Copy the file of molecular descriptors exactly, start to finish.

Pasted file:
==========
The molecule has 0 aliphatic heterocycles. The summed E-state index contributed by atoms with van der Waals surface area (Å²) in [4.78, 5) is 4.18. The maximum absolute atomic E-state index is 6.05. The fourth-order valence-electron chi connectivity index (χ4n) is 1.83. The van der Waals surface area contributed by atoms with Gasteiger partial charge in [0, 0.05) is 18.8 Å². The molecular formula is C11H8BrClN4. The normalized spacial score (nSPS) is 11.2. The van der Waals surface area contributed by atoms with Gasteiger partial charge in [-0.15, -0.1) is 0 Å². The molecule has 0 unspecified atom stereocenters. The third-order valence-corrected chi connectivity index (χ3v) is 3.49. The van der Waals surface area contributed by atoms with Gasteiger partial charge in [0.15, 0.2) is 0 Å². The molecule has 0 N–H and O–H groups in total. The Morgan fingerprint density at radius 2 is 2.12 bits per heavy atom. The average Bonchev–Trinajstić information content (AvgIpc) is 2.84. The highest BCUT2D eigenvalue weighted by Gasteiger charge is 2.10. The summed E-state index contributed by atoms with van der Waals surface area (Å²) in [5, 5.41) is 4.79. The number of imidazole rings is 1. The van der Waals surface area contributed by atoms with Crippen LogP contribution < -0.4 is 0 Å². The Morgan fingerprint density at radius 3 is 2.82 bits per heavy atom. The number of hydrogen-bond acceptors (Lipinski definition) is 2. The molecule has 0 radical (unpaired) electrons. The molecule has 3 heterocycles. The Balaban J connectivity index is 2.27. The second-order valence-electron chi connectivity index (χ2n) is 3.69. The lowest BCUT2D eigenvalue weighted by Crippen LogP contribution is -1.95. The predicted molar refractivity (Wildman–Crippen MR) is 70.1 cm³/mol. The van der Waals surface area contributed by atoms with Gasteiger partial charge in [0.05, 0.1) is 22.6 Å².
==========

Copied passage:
The molecule has 0 aliphatic heterocycles. The summed E-state index contributed by atoms with van der Waals surface area (Å²) in [4.78, 5) is 4.18. The maximum absolute atomic E-state index is 6.05. The fourth-order valence-electron chi connectivity index (χ4n) is 1.83. The van der Waals surface area contributed by atoms with Gasteiger partial charge in [0, 0.05) is 18.8 Å². The molecular formula is C11H8BrClN4. The normalized spacial score (nSPS) is 11.2. The van der Waals surface area contributed by atoms with Gasteiger partial charge in [-0.15, -0.1) is 0 Å². The molecule has 0 unspecified atom stereocenters. The third-order valence-corrected chi connectivity index (χ3v) is 3.49. The van der Waals surface area contributed by atoms with Gasteiger partial charge in [0.15, 0.2) is 0 Å². The molecule has 0 N–H and O–H groups in total. The Morgan fingerprint density at radius 2 is 2.12 bits per heavy atom. The average Bonchev–Trinajstić information content (AvgIpc) is 2.84. The highest BCUT2D eigenvalue weighted by Gasteiger charge is 2.10. The summed E-state index contributed by atoms with van der Waals surface area (Å²) in [5, 5.41) is 4.79. The number of imidazole rings is 1. The van der Waals surface area contributed by atoms with Crippen LogP contribution < -0.4 is 0 Å². The Morgan fingerprint density at radius 3 is 2.82 bits per heavy atom. The number of hydrogen-bond acceptors (Lipinski definition) is 2. The molecule has 0 radical (unpaired) electrons. The molecule has 3 heterocycles. The Balaban J connectivity index is 2.27. The second-order valence-electron chi connectivity index (χ2n) is 3.69. The lowest BCUT2D eigenvalue weighted by Crippen LogP contribution is -1.95. The predicted molar refractivity (Wildman–Crippen MR) is 70.1 cm³/mol. The van der Waals surface area contributed by atoms with Gasteiger partial charge in [0.05, 0.1) is 22.6 Å².